Ambassador of the United States to Sri Lanka, Julie Chung says Sri Lanka needs to improve its business environment and investment framework environment in order to tap into foreign direct investment.
Addressing the 2022 Annual General Meeting of the American Chamber of Commerce. The event was attended also by Governor of Central Bank, Dr. Nandalal Weerasinghe.
“It is important to reduce red tape and make sure that there are no unreasonable obstacles to investors as they look for opportunities in Sri Lanka and bring in the foreign capital that the country desperately needs.”
She noted that concerns about consistency and transparency in government decision-making, and above all, a lack of predictability, are the primary reasons American firms give as to why foreign direct investment has not grown faster.
“What our companies want is a level playing field, a good regulatory framework, and trust that their arbitration and their contracts will be honored. When you have that kind of strong investment climate, then companies will want to come.”
With regard to the staff-level agreement reached by Sri Lanka and the International Monetary Fund (IMF), US ambassador said the USD 2.9 billion program, if approved by the IMF board, would help restore macroeconomic stability, safeguard financial stability, protect the vulnerable, implement structural reforms, and most importantly address corruption, all to encourage Sri Lanka’s economy to growth at its full potential.
“While we are all celebrating this very important milestone, now is not the time to become complacent. Much more hard work lies ahead. Now more than ever, the private sector can make a difference in creating a more inclusive and sustainable economy.”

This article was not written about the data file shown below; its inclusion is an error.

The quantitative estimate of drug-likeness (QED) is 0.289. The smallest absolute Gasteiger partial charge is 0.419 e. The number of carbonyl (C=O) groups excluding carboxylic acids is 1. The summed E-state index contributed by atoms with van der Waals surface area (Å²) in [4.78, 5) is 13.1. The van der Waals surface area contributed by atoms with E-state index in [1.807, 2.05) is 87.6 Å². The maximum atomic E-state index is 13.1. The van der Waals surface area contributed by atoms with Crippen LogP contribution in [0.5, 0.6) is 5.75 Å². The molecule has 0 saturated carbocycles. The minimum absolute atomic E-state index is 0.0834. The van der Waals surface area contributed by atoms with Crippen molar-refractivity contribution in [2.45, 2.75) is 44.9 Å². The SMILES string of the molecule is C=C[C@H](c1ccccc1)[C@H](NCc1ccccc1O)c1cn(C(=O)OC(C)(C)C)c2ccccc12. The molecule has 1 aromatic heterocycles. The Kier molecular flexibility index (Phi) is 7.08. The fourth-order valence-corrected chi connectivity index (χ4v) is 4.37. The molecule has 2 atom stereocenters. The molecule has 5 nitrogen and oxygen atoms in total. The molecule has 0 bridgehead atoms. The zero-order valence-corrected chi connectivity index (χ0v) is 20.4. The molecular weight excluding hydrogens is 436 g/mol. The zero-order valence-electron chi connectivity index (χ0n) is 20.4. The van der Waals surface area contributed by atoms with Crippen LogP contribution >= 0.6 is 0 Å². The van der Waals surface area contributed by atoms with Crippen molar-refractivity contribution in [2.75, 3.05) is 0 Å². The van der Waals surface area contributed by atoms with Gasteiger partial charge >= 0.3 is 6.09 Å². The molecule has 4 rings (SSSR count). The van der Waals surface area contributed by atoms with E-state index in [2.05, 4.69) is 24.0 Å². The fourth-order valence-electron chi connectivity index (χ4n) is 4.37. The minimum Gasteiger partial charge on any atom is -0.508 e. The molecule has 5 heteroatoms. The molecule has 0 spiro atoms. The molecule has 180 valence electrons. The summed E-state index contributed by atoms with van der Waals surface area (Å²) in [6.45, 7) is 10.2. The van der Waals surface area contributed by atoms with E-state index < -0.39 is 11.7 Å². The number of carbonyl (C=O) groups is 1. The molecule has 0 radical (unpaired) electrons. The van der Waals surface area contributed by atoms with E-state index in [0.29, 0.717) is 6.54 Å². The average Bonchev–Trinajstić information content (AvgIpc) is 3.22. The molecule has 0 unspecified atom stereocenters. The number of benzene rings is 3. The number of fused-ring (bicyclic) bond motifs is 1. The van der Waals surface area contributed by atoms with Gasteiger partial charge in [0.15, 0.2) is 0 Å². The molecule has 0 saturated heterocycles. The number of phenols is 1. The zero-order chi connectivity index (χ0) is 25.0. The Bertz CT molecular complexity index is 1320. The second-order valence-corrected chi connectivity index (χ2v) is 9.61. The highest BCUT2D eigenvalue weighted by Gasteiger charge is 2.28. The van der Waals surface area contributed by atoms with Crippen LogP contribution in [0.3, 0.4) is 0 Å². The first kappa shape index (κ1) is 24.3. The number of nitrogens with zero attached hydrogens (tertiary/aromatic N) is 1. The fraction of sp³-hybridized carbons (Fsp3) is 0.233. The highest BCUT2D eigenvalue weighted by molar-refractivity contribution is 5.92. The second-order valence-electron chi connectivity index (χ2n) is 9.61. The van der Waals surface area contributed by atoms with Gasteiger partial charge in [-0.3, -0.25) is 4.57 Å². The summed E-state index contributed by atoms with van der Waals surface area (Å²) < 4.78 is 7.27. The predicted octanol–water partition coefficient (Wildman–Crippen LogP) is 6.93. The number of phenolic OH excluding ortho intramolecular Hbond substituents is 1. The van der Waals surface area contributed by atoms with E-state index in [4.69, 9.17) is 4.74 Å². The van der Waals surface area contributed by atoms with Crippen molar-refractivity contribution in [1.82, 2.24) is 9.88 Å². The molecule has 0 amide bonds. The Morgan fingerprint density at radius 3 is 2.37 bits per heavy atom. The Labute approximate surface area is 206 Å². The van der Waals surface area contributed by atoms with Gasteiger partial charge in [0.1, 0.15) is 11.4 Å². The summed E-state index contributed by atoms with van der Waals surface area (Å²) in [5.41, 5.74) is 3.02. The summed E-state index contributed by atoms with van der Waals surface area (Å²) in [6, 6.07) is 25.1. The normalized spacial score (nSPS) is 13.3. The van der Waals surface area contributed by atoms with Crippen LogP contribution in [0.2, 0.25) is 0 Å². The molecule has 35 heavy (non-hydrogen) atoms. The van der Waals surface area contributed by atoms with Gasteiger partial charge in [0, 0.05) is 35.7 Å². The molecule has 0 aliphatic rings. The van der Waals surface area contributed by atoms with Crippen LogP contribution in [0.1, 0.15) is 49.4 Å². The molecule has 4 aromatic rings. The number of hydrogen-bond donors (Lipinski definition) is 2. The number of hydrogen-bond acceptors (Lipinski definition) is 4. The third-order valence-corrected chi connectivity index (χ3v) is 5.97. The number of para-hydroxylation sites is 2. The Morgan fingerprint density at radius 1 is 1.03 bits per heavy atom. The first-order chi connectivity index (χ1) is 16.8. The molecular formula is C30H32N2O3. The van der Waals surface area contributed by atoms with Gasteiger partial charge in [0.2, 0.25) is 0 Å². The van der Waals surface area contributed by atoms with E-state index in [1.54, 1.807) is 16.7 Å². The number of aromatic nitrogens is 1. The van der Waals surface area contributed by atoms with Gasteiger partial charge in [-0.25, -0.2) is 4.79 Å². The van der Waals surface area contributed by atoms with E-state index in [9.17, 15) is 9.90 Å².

Speaking on President Ranil Wickremesinghe’s pledge to establish a “State-Owned Enterprise Restructuring Unit” to recommend how to reform Sri Lanka’s loss-making government-run companies, the US ambassador said the work on these critical reforms must start immediately and the results need to address the root causes of this crisis so that the country finally enshrines international standards of good governance and transparency for the benefit of all Sri Lankans.
“Similarly, there should be swift action to establish and convene the Parliamentary Committee on Ways and Means, National Debt Management Agency, National Agency for Public Private Partnership, and the other committees and agencies laid out in the president’s speech. We support these efforts,” she continued.
Before the IMF board approves Sri Lanka’s 17th assistance package, the Sri Lankan government must negotiate with its official creditors to provide adequate financing assurances. The US ambassador said she is encouraged to hear President Wickremesinghe and the Governor of the Central Bank of Sri Lanka talk about the need for equitable and comparable debt treatment. “The United States, through the Paris Club, looks forward to collaborating with Sri Lanka in this effort. The president asked all creditors to “sing from the same hymn sheet.” We call on all parties to come to the negotiating table and join the choir.”
Stating that United States is still Sri Lanka’s largest single country export market and thus a key and unparalleled element to the island nation’s prosperity and that the two countries’ bilateral trade amounts to about three percent of Sri Lanka’s GDP and supports at least 180,000 Sri Lankan jobs, the US ambassador noted that Sri Lanka, with the help of American Chamber of Commerce, can expand on the economic relationship between the United States and Sri Lanka and grow its exports and investments in the United States.
“This is a defining moment in Sri Lankan history, and a time when we all must come together: government, private sector, civil society, and the international community. We must do whatever each of us can constructively do to solve the problems of the day,” she added.
The US envoy reiterated that the United States continues to stand by Sri Lanka during these challenging times.